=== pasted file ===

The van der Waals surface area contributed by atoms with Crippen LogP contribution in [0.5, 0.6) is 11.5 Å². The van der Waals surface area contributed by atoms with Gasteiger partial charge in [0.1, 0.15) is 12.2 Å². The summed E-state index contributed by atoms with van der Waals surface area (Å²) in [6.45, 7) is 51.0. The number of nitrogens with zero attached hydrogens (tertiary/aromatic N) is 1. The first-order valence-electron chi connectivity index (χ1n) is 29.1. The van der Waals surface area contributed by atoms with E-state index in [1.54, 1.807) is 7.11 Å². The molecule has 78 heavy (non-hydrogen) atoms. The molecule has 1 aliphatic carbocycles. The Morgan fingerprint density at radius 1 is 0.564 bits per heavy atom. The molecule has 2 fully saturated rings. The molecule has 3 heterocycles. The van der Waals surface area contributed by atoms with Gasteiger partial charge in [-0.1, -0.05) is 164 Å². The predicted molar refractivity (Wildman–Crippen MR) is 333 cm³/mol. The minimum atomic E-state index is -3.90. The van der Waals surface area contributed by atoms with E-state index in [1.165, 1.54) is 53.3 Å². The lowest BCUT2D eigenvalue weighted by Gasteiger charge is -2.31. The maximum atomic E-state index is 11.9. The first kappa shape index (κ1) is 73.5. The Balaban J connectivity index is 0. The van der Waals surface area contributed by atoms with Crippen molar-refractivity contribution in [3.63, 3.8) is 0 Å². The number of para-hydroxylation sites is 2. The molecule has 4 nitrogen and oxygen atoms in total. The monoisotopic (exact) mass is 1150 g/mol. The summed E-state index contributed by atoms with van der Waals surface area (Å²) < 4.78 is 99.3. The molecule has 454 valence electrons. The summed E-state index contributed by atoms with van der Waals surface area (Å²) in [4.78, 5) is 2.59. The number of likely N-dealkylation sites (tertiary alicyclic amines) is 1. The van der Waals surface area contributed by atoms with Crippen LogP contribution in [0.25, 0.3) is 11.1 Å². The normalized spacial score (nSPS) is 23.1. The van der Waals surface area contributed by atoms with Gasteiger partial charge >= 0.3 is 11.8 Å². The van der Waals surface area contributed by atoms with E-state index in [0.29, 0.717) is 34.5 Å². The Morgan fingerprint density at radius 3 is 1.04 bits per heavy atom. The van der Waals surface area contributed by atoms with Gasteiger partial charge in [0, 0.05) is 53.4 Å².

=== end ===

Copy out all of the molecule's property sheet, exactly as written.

The van der Waals surface area contributed by atoms with Crippen LogP contribution in [0.5, 0.6) is 11.5 Å². The van der Waals surface area contributed by atoms with Gasteiger partial charge in [0.1, 0.15) is 12.2 Å². The summed E-state index contributed by atoms with van der Waals surface area (Å²) in [6.45, 7) is 51.0. The number of nitrogens with zero attached hydrogens (tertiary/aromatic N) is 1. The first-order valence-electron chi connectivity index (χ1n) is 29.1. The van der Waals surface area contributed by atoms with E-state index in [1.54, 1.807) is 7.11 Å². The molecule has 78 heavy (non-hydrogen) atoms. The molecule has 1 aliphatic carbocycles. The Morgan fingerprint density at radius 1 is 0.564 bits per heavy atom. The molecule has 2 fully saturated rings. The molecule has 3 heterocycles. The van der Waals surface area contributed by atoms with Gasteiger partial charge in [-0.1, -0.05) is 164 Å². The predicted molar refractivity (Wildman–Crippen MR) is 333 cm³/mol. The minimum atomic E-state index is -3.90. The van der Waals surface area contributed by atoms with E-state index in [1.165, 1.54) is 53.3 Å². The lowest BCUT2D eigenvalue weighted by Gasteiger charge is -2.31. The maximum atomic E-state index is 11.9. The first kappa shape index (κ1) is 73.5. The Balaban J connectivity index is 0. The van der Waals surface area contributed by atoms with Crippen molar-refractivity contribution in [3.63, 3.8) is 0 Å². The number of para-hydroxylation sites is 2. The molecule has 4 nitrogen and oxygen atoms in total. The monoisotopic (exact) mass is 1150 g/mol. The summed E-state index contributed by atoms with van der Waals surface area (Å²) < 4.78 is 99.3. The molecule has 454 valence electrons. The summed E-state index contributed by atoms with van der Waals surface area (Å²) in [4.78, 5) is 2.59. The number of likely N-dealkylation sites (tertiary alicyclic amines) is 1. The van der Waals surface area contributed by atoms with Crippen LogP contribution in [0.25, 0.3) is 11.1 Å². The normalized spacial score (nSPS) is 23.1. The van der Waals surface area contributed by atoms with Gasteiger partial charge >= 0.3 is 11.8 Å². The van der Waals surface area contributed by atoms with E-state index in [0.29, 0.717) is 34.5 Å². The Morgan fingerprint density at radius 3 is 1.04 bits per heavy atom. The van der Waals surface area contributed by atoms with Gasteiger partial charge in [0, 0.05) is 53.4 Å².